But this case is not the last word, nor will it be. Last year around this time, a court held that the law of the transferor court (that is, the court where the case came from) was binding with respect to the question of class certification because class certification is "not merely a pretrial issue" but instead is "inherently enmeshed with considerations of the trial." "Neither party should be prejudiced in preparing for trial because the case was removed and transferred to another district in a different circuit." In re Methyl Tertiary Butyl Ether (MTBE) Products Liability Litigation, 241 F.R.D. 185 (S.D.N.Y. Feb 20, 2007). That court then applied the transferor court's interpretation of the class action rule and certified the class.
This issue really makes one appreciate the incredible importance of pre-trial proceedings and reminds us again of the trickiness of the substance/procedure distinction. (This is why we Civil Procedure professors love to teach Erie). MDL transfer is intended merely to make processing of cases easier, but it does also affect the merits.
What's to be done? Beck/Hermann urge that the MDL Panel "be beyond reproach" and that the Supreme Court decide the issue for good. I don't disagree with their suggestion, but I think the MDL Panel is placed in a terrible situation when the outcome of the case is based on transfer and is already known in advance of the transfer. This leaves them in a position to decide the merits, really, and I don't think that is what the statute creating the MDL intended.
I have another suggestion. When faced with such a scenario, the MDL panel might consider transferring and centralizing the cases to several regional forums. I suggest two forums. Plaintiffs who filed within the regions covered by the preemption precedent would be consolidated in one court, plaintiffs who filed in the regions covered by the non-preemption precedent would be consolidated in another court. This would not lead to duplicative discovery because all the cases in region 1 would be dismissed, and all the cases in region 2 would proceed. This idea violates the principles behind (1) and (2) of then-Judge Ruth Bader Ginsburg's rationale, and raises an important question about the tension between the just and efficient conduct of actions in the federal courts. Centralization is efficient, but is it just to allow the MDL Panel to choose which law applies through their transfer decision, which has to include other factors such as judicial experience, caseload, the spread of cases over the entire system, convenience of the parties in terms of the conduct of discovery and cost of litigation, etc.? If the Supreme Court doesn't like this outcome, as Beck/Hermann point out, they can decide the issue once and for all. But for the moment, it seems to me perhaps we can proceed with multiple centralized forums, rather than just one, and solve the problem without driving Article III judges crazy.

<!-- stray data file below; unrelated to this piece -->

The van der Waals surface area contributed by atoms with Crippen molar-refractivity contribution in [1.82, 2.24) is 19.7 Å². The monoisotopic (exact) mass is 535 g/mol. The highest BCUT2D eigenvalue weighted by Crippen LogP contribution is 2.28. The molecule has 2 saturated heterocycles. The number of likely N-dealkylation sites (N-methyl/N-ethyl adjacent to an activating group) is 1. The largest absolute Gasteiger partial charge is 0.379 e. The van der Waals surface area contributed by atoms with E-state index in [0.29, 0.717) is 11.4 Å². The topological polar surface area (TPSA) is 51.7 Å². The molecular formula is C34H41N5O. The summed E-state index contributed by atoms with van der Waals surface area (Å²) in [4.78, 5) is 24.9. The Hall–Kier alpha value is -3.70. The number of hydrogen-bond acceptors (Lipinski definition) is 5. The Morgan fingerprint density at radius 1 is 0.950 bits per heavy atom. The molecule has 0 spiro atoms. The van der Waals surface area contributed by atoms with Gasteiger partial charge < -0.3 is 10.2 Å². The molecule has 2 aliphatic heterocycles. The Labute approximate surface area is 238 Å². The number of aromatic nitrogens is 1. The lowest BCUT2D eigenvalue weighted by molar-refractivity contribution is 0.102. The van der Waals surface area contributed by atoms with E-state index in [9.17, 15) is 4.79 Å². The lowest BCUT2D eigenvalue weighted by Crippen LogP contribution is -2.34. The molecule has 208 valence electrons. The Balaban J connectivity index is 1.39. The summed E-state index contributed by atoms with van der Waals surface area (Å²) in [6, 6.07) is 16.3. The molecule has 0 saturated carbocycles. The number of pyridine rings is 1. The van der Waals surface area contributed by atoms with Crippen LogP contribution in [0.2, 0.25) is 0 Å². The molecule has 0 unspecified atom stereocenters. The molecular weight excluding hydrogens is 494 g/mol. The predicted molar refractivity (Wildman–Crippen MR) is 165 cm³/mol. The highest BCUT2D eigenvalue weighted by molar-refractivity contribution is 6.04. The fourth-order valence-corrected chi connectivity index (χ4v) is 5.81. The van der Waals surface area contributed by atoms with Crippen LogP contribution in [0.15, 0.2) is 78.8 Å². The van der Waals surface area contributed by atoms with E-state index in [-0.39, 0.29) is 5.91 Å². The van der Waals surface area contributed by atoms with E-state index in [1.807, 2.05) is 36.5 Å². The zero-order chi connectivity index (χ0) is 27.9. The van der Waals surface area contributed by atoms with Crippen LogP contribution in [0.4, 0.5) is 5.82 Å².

The reality is that region 1 cases (those that will be dismissed) will not be brought because the law is clear. Beck/Hermann are concerned that the plaintiffs will forum shop and all the new cases will now be region 2 cases. Point taken. I think the idea that the MDL Panel's decision should reflect the disagreement, rather than effect it, is still right.
I have an article coming out in Tulane Law Review making such a proposal, which should be posted on SSRN soon, and would be interested in learning the thoughts of others about it.